Dr. David Anderson said at the recent Brock Faulkner Cattleman's Clinic/Doug Davidson Hay Show in Bryan that cattle numbers will be fewer over the next decade, but the price of corn will dictate the level and spread in calf prices.

“I think we will continue seeing beef production and cattle numbers drop off in the next couple of years,” Anderson said. “We are forecast to produce 25.4 billion pounds of beef in 2011 versus 25.9 billion pounds in 2010. That will lead to increases in price, but it also depends on corn prices and (their effect on) calf prices.”

With the nation's corn supply receiving more attention in recent weeks as a result of declining harvest yield estimates, Anderson said he has backed off somewhat on his price outlook for the calf market heading into 2011.

Anderson said producers can expect to see higher calf prices next year, but not as high as he first estimated earlier this year. His 2011 forecast has 600-pound calves priced at $104 to $112 per hundredweight and 700- to 800-pound calves priced at $99 to $105 per hundredweight.

The first quarter of 2010 resulted in the least amount of beef supplies, net of beef exports, since 1997, and each quarter through 2012 will continue to decline, Anderson said. Overall, beef demand has been hurt by the recession, but has been strong due to consumers “trading down” to stretch their income. That's led to more grinding of specific cuts of beef – chucks and rounds – to “take advantage of the hamburger demand.”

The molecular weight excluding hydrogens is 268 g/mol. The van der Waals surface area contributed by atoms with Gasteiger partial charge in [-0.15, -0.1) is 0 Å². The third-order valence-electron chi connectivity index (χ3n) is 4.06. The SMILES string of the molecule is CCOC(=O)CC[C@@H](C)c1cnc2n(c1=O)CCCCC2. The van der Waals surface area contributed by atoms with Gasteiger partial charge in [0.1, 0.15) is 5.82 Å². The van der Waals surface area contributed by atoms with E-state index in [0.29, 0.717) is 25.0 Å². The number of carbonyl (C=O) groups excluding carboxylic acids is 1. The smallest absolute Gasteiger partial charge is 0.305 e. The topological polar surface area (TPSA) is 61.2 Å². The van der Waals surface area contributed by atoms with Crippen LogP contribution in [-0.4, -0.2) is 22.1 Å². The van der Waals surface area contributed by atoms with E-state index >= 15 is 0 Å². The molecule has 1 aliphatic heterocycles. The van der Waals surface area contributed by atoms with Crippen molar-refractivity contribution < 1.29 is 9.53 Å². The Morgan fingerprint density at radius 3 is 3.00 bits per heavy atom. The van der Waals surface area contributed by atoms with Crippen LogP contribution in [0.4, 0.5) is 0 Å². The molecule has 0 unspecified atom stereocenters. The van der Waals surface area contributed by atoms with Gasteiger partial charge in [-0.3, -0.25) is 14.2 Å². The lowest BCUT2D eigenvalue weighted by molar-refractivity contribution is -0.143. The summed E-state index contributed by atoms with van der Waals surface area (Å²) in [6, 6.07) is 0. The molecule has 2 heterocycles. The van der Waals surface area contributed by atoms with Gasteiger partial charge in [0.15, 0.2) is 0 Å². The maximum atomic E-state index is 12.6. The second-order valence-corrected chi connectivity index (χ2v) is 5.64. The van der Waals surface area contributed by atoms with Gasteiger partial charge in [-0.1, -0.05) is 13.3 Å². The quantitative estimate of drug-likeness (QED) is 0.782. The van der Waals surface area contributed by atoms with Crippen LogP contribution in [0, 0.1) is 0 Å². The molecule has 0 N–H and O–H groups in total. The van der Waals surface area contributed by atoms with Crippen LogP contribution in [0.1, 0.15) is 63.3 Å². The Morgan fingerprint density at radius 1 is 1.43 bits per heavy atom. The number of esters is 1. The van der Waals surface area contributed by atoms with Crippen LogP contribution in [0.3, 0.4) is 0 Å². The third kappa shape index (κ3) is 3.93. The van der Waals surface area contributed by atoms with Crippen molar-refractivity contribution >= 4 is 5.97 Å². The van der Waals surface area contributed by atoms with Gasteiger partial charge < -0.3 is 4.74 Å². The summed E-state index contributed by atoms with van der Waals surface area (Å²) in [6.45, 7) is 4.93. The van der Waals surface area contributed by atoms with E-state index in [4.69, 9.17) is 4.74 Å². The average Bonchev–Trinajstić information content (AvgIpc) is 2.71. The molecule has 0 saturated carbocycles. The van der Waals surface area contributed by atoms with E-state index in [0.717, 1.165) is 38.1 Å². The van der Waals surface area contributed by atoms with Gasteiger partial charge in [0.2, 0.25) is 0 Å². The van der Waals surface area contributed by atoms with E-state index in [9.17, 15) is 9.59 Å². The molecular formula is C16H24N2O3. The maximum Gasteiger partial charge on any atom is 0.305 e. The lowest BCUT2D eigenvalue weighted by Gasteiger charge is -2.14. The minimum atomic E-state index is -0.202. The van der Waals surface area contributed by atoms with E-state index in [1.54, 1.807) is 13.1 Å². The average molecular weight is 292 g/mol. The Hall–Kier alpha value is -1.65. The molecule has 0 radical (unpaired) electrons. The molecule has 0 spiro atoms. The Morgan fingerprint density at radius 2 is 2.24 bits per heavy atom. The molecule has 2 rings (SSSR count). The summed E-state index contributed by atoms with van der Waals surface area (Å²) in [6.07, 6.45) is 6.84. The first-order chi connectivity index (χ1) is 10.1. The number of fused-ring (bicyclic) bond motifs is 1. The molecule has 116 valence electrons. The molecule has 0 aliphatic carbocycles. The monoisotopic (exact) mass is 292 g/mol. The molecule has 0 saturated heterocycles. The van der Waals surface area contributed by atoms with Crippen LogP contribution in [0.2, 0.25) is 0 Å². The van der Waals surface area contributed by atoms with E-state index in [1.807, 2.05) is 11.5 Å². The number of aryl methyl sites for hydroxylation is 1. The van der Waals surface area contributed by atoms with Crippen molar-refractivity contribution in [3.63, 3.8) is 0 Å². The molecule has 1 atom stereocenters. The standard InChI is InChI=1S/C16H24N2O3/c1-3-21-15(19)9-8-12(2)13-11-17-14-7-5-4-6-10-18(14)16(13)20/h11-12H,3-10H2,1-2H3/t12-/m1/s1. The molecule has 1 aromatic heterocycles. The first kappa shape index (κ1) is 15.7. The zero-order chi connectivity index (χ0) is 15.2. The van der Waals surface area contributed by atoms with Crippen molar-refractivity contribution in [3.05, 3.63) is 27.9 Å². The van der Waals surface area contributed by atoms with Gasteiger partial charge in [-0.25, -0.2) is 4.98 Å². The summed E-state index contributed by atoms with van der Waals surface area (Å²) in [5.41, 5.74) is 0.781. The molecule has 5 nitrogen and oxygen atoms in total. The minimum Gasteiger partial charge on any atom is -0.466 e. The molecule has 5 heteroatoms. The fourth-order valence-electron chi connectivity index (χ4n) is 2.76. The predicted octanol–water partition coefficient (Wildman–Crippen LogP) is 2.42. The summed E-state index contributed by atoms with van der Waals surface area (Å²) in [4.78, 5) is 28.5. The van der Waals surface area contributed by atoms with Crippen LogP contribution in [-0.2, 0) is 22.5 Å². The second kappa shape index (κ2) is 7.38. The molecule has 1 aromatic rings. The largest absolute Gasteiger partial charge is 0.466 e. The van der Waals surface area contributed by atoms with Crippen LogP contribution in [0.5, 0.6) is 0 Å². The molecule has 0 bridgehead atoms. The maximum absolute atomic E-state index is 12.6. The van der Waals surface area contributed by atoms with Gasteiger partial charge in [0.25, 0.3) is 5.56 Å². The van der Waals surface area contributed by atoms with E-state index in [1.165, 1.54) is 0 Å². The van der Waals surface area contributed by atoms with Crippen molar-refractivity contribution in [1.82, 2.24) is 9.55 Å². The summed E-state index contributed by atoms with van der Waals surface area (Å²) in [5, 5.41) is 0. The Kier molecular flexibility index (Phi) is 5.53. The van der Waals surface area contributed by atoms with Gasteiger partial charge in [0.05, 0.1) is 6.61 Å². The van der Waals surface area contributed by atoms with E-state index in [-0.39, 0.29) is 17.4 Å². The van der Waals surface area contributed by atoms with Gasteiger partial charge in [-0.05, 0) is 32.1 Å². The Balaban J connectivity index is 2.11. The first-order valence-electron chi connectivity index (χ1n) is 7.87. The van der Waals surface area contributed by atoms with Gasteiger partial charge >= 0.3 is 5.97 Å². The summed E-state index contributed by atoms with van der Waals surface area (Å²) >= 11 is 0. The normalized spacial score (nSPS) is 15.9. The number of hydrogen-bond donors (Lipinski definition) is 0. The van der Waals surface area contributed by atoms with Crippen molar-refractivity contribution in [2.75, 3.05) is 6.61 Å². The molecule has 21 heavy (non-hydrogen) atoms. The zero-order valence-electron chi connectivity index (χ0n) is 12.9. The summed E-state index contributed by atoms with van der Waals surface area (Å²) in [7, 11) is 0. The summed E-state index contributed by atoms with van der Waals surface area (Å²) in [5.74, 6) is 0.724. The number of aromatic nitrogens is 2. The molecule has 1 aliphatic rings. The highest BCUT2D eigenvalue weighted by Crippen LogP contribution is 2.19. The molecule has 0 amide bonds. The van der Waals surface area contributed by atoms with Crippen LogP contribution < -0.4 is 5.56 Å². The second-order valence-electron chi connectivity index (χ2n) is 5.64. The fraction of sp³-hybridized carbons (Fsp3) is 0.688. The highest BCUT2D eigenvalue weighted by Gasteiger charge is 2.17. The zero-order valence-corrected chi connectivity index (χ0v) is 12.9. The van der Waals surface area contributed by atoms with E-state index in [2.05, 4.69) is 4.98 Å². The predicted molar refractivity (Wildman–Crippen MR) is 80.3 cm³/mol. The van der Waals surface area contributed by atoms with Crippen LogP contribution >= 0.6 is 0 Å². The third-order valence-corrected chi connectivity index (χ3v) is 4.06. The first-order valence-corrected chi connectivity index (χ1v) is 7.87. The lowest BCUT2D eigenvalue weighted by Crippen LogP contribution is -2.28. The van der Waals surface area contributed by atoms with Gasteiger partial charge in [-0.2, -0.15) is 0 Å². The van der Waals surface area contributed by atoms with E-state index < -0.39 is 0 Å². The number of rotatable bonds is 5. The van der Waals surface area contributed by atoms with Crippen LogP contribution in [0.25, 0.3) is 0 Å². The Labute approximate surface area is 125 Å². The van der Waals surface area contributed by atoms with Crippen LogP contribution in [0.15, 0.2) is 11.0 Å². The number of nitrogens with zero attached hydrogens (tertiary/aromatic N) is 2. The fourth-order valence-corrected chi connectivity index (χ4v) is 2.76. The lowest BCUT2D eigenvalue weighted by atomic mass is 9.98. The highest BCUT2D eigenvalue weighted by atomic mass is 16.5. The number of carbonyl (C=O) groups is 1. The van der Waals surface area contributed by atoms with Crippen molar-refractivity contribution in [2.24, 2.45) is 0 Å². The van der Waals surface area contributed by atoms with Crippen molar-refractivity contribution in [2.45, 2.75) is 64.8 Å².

Cull cattle have also been fetching premium prices – a result of the demand for ground beef.

The export markets also continue to show strength with Vietnam emerging as a top customer for U.S. beef exports.

“What I'm suggesting is that booming exports tighten domestic beef supplies even more and should lead to higher cattle prices for the next couple of years,” Anderson said. “Supplies keep cutting back because we're not making enough money to build herds back.”

The last few years have been one of transition for the cattle industry, Anderson said, as beef cattle numbers are at the lowest since the 1950s. However, pounds of beef produced per cow are much higher compared to that period as a result of feeding, improved breeding, and overall technology and science.

“We're not using the same type of cattle we were using in the 1950s,” Anderson said.

With higher corn prices, one of the important things to do in the current calf market, is to put purchased calves on grass to cut down on the amount of costs to add pounds, Anderson said.

“Putting them on grass becomes cheaper when you look at the cost of corn,” he said. “The price spread, or slide, becomes compressed as corn prices move higher. The hardest hit are often the lightweight heifers since it takes more feed to put gain on them.”

Overall, there are fewer replacement heifers being held back, Anderson said.

“We're also slaughtering more cows as a percent of the herd than in a decade,” he said. “We're going to have fewer cows in 2011-2012, but also higher prices.”